Relentless Trends

Alright, let’s get the new year started with a nice bit of controversy. In three parts. Today: part one. Triggered by a story in the press a few days ago.


This week, the national agency for statistics and demographics (ANSD in French) issued a report with the latest demographic trends. They contain nothing new yet another illustration of how things may well turn out in the near future.

Senegal, says the ANSD, is young and going urban. There are around 12 million people in the country, between 2.5 and 3 million have converged on the capital Dakar and its suburbs. At independence in 1960 that figure was 300,000. So in the space of barely two generations, Dakar has grown around tenfold.

Somewhere between now and 2013, the urban population in Senegal will reach 50%. And here’s another 50% for you: half of all Senegalese are under 20 years of age. The picture is repeated all over the continent.

A few years ago I interviewed the German sociologist Gunnar Heinsohn. He has spent his academic life studying genocides: why they occur and how. Heinsohn told me that if you live in a society where 30 to 40 percent of men are between 15 and 29 years old – you live in a society heading for trouble. He called it: the youth bulge. I am no statistician but from the ANSD figures it would appear that Senegal (and indeed pretty much all of Africa) fits the bill.

photo: Human Rights Watch

What you see here is an ongoing scandal all over Senegal, recently highlighted once again by Human Rights Watch but (and this is more important) increasingly seen in Senegal itself for what it is: brutal child exploitation. You can actually argue that this is a precursor to what awaits young men once they join that 15-29 age group. Society’s message to them is dead simple: you’re on your own.

Yes, Heinsohn says, this does indeed apply almost exclusively to men. A society can always put women to use in the home – or in someone else’s home. For men, this option does not apply. ‘He will never become the kindly elder uncle without children in the house of his birth,’ Heinsohn argues. ‘He must go.’

In other words: these young men are surplus to requirement. If they don’t work they are unproductive and a waste of resources. If they fail to get work, everyone wants to get rid of them: family, clan, society.

Photo: Ligue des Droits de l'Homme

And off they go. Departure is one of the few options available to young men who are not wanted. Sounds cruel? For centuries, Europe did exactly the same. Half a millennium ago, the Bubonic Plague wiped out 60% of the population there. The authorities of the day (read: the Roman Catholic Church) began a merciless repopulation campaign, banning anti-conception, killing tens of thousands of midwives (they were suddenly “witches”) and the resultant excess male offspring, quickly found out that they were needed elsewhere.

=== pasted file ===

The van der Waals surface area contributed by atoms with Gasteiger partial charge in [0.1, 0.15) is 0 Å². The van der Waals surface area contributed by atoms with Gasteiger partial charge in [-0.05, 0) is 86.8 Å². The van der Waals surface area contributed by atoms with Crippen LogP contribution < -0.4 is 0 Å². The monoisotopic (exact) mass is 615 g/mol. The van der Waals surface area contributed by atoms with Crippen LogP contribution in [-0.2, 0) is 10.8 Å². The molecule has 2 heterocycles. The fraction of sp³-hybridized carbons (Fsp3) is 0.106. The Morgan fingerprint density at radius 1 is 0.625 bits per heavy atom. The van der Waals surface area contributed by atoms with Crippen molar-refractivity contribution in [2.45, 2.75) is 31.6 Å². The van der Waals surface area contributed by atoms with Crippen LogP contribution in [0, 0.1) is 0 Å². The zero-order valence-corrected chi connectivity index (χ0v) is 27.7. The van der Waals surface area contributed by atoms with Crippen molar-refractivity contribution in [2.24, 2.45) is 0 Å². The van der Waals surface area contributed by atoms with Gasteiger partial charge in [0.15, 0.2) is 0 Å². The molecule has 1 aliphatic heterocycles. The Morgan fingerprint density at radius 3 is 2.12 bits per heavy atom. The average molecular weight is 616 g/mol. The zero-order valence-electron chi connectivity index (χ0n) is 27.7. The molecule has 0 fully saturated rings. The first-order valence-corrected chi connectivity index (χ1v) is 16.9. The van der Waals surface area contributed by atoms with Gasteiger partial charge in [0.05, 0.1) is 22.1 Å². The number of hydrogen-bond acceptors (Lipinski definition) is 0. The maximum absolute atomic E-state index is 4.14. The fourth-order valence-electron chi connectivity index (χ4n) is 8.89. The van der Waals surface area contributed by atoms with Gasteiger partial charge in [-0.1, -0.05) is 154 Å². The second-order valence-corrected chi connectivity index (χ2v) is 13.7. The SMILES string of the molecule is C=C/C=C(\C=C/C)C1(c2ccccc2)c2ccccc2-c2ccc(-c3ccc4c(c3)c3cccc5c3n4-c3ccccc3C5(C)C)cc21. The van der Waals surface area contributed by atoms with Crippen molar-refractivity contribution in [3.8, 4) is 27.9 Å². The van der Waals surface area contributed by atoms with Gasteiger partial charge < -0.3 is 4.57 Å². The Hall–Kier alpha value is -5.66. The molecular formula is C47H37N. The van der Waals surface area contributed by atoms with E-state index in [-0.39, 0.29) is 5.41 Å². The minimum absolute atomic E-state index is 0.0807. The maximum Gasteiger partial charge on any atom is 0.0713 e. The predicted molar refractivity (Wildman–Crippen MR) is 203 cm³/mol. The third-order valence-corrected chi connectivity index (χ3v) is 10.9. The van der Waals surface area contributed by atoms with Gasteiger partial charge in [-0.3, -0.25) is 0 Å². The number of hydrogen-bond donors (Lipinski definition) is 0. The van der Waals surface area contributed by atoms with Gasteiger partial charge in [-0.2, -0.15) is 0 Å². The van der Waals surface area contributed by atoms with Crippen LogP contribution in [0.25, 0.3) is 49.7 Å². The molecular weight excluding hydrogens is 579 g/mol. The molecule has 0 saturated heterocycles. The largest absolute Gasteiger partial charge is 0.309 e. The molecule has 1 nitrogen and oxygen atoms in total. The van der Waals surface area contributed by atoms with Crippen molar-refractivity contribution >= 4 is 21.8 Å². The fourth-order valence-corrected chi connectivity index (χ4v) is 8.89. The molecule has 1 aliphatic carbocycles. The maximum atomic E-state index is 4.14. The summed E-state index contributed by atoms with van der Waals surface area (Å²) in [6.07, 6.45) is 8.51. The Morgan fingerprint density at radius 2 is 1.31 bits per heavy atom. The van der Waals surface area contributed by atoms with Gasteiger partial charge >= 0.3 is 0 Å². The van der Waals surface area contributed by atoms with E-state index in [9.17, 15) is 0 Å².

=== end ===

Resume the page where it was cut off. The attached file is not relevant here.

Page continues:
Spanish pirate by the name of Cortez lands somewhere in Latin America

How did the Spanish call their armies that conquered Latin America? Secundones, the second sons (or indeed the third, fourth, etc…) This thing went on for centuries. The decline of the Roman Catholic Church, the Industrial Revolution and two massive world wars put an end to it. In Europe, the youth bulge is history. That’s why a young man’s death (in war) has suddenly become a tragedy. Most societies have a young male surplus, which is disposable. They do build empires, though…

More to come on this fascinating topic – tomorrow…

Tags: , , ,

7 Responses to “Relentless Trends”

  1. Carolien Cleiren Says:

    This is so interesting Bram, mind you we in the west had a youth bulb after the 2nd world war, here it was called the baby boom. People just turned into hippies and tried to live with minimum resources

    • bramposthumus Says:

      Yes, it is fascinating. I think what made the baby boom unique was that it came on the back of a buildup of wealth never seen before. Which then created its own problems…Watch out for part 2 of this tomorrow…

  2. Relentless Trends 2: surplus men and jobs « Bram Posthumus – Yoff Tales Says:

    […] Bram Posthumus – Yoff Tales from my street in Yoff, Dakar, Senegal and far beyond…. « Relentless Trends […]

  3. Relentless Trends – 4 (some more brief thoughts) « Bram Posthumus – Yoff Tales Says:

    […] would the observer of demographic trends I cited in a previous post have to say about this? In spite of Gunnar Heinsohn’s statement that […]

  4. Inga Molzen Says:

    Great to have your blog on local events and forthcoming ones. See you in December in Yoff!

  5. Les Coxeurs | Bram Posthumus - Yoff Tales Says:

    […] Young, poverty-afflicted men, never figure in any state plan for “development”. They do not exist in the policies of the development industry that has been blighting this continent for more than half a century. So, at a very early age these young men learn an indelible lesson: you’re on your own. Fend for yourself. Which they do, efficiently and if necessary, ruthlessly. Here, as shouters and haulers of passengers, there as petty criminals, elsewhere as the easily recruited (money!) security detail of some politician or religious leader, yet somewhere else as passengers on a bus, a lorry or a boat to a place that will bring work, or, ultimately, with guns and knives in the gangs of criminals that devastated parts of West Africa in the 1990s and are currently wreaking havoc in Mali, Nigeria, Somalia and elsewhere. The boundaries between these categories are thin. But the main actors all have the same thing in common: a relentless entrepreneurship, whether we like it or not. They never mattered to us; we do not matter to them. […]

Comments are closed.

%d bloggers like this: